How big is the universe?
Our brains struggle to comprehend how big the universe is because everything here on Earth, and even the Earth itself, is very small when compared to the immense scale of the universe.
So let's think about it a different way, using something we see and interact with every day… light.
While we imagine light to be instantaneous, photons of light actually take time to travel from one side of the room to the other.
In the time it took you to read this far, a photon of light leaving the Sun has travelled about 10 million kilometres – equivalent to travelling around the Earth 250 times.
Light that leaves our second nearest star, Proxima Centauri, takes just over four years to reach Earth and so we can define it as four light years away.
As such, if you were to look at Proxima Centauri, you would not be seeing the star as it is right now, but how it 'was' 4 years ago!
We see all things in the universe as they were in the past, whether they're on the other side of the room or the other side of the galaxy.
To take this concept further, the nearest large galaxy to us is Andromeda which is so big and close that you can see it in the night sky with your naked eye.
What you're really seeing is 1,000's of billions of stars in a configuration similar to our Milky Way. However, all of those stars are about 2.5 million light years away, which means you're seeing Andromeda as it was 2.5 million years ago.
The whole universe is littered with galaxies just like the Milky Way and Andromeda, and using our most powerful telescopes we can see light from galaxies that has taken more than 13 billion years to reach us!
Since a photon of light left one of these galaxies, life sparked into existence and evolved. Dinosaurs ruled the Earth. Humans appeared, developed tools, art, science and technology, built the Hubble Space Telescope, put it into orbit and finally stopped that poor photon on its 13 billion year journey!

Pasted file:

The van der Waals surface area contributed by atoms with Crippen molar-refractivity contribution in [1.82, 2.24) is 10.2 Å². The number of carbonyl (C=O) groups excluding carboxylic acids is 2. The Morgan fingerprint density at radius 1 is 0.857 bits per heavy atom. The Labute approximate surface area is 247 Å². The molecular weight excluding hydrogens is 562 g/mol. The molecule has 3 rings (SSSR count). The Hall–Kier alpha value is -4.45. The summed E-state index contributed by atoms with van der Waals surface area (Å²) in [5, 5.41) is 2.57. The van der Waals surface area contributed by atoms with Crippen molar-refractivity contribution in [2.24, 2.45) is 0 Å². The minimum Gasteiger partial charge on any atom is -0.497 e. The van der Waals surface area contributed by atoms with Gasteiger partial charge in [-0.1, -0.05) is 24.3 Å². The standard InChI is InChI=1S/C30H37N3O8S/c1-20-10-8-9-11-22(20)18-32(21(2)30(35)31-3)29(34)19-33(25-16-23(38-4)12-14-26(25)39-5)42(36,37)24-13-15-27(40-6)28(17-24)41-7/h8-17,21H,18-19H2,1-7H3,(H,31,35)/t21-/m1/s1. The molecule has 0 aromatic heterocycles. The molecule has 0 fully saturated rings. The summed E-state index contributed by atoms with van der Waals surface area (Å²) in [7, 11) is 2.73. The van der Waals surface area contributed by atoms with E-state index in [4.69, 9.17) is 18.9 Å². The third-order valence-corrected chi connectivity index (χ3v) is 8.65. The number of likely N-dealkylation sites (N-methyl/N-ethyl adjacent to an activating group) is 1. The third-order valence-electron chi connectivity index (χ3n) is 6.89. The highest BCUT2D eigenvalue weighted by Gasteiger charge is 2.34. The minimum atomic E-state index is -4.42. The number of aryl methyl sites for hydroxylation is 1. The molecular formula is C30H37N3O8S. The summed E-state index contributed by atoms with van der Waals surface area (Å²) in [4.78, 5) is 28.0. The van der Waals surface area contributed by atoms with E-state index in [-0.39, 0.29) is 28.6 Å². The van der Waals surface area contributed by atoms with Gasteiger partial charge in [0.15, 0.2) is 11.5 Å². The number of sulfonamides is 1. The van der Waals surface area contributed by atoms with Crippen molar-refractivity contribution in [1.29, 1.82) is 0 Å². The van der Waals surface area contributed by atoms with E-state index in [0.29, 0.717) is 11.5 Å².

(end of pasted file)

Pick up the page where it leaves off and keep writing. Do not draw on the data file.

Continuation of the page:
The universe is about 13.8 billion years old, so any light we see has to have been travelling for 13.8 billion years or less – we call this the 'observable universe'.
However, the distance to the edge of the observable universe is about 46 billion light years because the universe is expanding all of the time.
Imagine that a photon of light is emitted from a point on the edge of our observable universe.
While that photon has been travelling through space, the universe has expanded. We have moved away from the point where the light was emitted, and it has moved away from us!
Though the light might have only travelled for 13.8 billion years, the distance from us to the point it came from is, at present, 46 billion light years!
Provided by Science Network WA
This article first appeared on ScienceNetwork Western Australia a science news website based at Scitech.